Gregory E. Lamb
- The Mobilized Church: Keys to Unlock Missions PotentialTue Sep 29 2020
- Accountability with a Small Staff and a Small BudgetTue Oct 6 2020, 02:00pm EDT
- Church Mission Leaders Peer2Peer: The Future of MissionsWed Oct 7 2020, 01:00pm EDT
- Webinar: How Digital Media is Accelerating Disciple Making Among the UnreachedThu Oct 8 2020, 02:00pm EDT
- Leadership Pathways for WomenTue Oct 20 2020, 05:00pm PST
By Jim Harries. Reviewed by Prof. Rajkumar Boaz Johnson, PhD Professor of Biblical and Theological Studies North Park University, Visiting Professor SHIATS University Allahabad, India.
If you live in America or you’re packing a US passport in a far-away land, you may be aware that we’re living through some crazy days here. Really, we talk about it all over, so even if you’re not an American you may be aware as well. I’m not super old, but I’ve never seen a situation like what’s going down here. We could argue ad nauseam about what’s right, what’s wrong, who did what first, and who’s just doing what was done to them. Pretty soon, we might look like a couple of fourth graders arguing over who should wash the dishes. Nobody wants that.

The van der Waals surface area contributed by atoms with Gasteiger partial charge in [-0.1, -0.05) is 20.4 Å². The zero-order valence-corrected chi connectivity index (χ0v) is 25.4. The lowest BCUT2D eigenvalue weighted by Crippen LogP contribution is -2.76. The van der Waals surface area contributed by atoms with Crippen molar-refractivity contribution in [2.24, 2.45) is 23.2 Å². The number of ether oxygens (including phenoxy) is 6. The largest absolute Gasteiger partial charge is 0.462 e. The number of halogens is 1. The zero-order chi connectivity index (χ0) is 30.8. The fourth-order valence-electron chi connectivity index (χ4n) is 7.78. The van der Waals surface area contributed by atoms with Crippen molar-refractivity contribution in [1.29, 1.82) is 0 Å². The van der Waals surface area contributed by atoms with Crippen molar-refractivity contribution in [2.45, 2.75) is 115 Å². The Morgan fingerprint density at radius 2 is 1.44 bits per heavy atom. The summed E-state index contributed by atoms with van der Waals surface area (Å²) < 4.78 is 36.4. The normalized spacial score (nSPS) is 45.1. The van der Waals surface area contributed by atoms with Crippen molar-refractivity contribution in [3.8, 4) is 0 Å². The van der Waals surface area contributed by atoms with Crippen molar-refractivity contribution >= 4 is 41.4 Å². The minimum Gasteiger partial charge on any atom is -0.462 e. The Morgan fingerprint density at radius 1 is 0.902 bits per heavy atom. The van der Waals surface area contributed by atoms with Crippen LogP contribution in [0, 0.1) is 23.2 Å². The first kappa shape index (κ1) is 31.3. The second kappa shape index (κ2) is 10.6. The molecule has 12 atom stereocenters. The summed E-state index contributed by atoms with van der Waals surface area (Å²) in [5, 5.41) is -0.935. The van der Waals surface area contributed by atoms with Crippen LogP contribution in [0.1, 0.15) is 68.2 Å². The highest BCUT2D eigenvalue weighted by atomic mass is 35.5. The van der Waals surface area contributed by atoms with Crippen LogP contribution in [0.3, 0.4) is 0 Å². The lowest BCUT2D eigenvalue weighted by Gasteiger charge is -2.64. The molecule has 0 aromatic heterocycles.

By Steven Rau Originally Published on William Carey International Development Journal I recently returned from my first visit to India seeking to learn more about indigenous church planting (CP) agencies and the changing roles of American Christian workers there. As we all know, traditional CP models prescribe that one first seek out the Man of . . . read more